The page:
I’ve been listening to the audible.com narration of ‘dirk gently’s holistic detective agency’, and there’s a bit on the Schrodinger’s cat thought experiment that has started me wondering, so I’m putting my question up here for any quantum physics gurus to weigh in on.
First, a recap of the S C formulation described in the book. You have a large lead box (presumably with a large enough air supply to keep a cat going for a few hours under ordinary circumstances,) that can be sealed to entirely enclose the space within. You have a cat. You have a lump of some very weakly radioactive material that wouldn’t harm the cat directly. You have some sort of geiger counter rigged up to a vial of poison so that if the counter detects a radioactive particle, the poison will spread throughout the air in the box in sufficient concentration to kill the cat.
You seal the box up for a few hours, over which time you’ve calculated that the odds of a radioactive emission that would set off the geiger counter are 50%. That’s the setup.
Now, the classic line of reasoning goes as so forth… because of the uncertainty principle, the position of the subatomic particles involved in the chunk of radioactive material are indeterminate until they are observed. Specifically, a particle may have two different waveforms, one in which it remains stable and one in which it assumes the characteristics of a radioactive emission. Since many of these partial-waveform particles will strike the counter, you end up with the remarkable situation in which the entire cat develops two waveform patterns, superimposed on each other, one in which the cat is alive and one in which it is dead. Once you open the box and peek in, observing the situation you collapse the waveforms and only one of them becomes ‘real’.
(Formulations of the standard spiel will vary - if I’ve made any serious goof up to this point let me know, of course.)
Now, here are my own thoughts. For this to make sense, you have to stipulate that the geiger counter is not itself ‘observing’ the particles… that it’s just one link in a chain reaction that is incapable of collapsing the waveform of the individual particles, but that instead the geiger counter will develop its own duplicate waveforms, if only for a slight instant, as a result of the partial-waveform particles striking it. In the same way, the poison vial does not ‘perceive’ the electric signal from the geiger counter and collapse its waveform, but resonates with alternate waveforms of its own. And the cat, who I think would be capabel of observing the poison gas arriving or not arriving and collapsing that dual waveform into a reality, does not - it develops its own dual waveform itself.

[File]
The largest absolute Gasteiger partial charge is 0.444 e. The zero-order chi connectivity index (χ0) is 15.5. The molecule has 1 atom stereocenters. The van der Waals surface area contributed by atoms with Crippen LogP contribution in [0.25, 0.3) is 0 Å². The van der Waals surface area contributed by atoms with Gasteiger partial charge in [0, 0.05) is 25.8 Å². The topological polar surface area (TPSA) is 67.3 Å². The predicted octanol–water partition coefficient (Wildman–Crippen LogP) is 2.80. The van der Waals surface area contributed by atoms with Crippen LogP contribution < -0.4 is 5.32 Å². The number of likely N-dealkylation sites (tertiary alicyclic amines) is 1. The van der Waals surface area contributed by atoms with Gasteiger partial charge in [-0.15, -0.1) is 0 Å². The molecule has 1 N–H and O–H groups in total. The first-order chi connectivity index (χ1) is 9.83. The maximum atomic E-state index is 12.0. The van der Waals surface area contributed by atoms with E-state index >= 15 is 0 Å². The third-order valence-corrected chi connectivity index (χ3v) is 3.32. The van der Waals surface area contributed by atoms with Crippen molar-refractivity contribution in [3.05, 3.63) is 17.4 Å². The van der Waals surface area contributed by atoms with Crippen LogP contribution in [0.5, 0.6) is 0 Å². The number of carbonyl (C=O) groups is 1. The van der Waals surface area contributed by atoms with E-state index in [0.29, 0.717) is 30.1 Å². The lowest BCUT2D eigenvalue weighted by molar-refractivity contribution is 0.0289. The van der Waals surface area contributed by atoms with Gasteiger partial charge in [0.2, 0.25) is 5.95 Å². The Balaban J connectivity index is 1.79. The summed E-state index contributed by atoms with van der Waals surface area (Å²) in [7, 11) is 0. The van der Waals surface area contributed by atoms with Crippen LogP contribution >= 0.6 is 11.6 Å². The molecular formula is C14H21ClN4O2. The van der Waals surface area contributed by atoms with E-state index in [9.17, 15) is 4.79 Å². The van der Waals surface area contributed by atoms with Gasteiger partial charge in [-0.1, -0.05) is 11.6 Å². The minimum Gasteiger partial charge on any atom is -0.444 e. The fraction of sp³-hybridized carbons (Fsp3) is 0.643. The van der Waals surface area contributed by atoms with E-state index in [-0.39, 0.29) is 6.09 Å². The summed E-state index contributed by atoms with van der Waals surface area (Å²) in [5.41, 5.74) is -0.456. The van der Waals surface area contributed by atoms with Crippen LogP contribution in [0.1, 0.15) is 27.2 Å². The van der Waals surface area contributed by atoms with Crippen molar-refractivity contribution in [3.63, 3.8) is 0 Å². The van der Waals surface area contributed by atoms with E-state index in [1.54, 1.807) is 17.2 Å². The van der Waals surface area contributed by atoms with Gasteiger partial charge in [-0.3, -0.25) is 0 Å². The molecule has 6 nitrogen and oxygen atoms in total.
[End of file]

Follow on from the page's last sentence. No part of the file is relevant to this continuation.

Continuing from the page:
So now, my question is this: if all of the above is true, what makes me capable of collapsing the waveforms by opening up the box and peeking inside? Don’t I also develop a dual waveform, one in which I say “oh look, the cat’s alive” and one in which I say, “Oh look, the cat’s dead.” And presumably the audio recorder running in the lab also develops a dual waveform based on whatever I said and the clipboard develops a dual waveform in which ‘alive’ might be checked off and ‘dead’ might be checked off… and so on.
I presume there isn’t something unique about human beings that we can collapse waveforms but no other creature or device in the universe is capable of doing so… so what’s the deal? Of course, if you believe in the theory that infinite multiple universes are splitting away from each other based on each and every moment, then there is really no ‘collapsing’ of waveforms in the way that the schrodinger’s cat explanations suggest – each alternate waveform simply gets a universe of its own to be real in. But I’d like to hear any possible explanation that doesn’t involve alternate universes.
Thank you in advance for your time and expertise.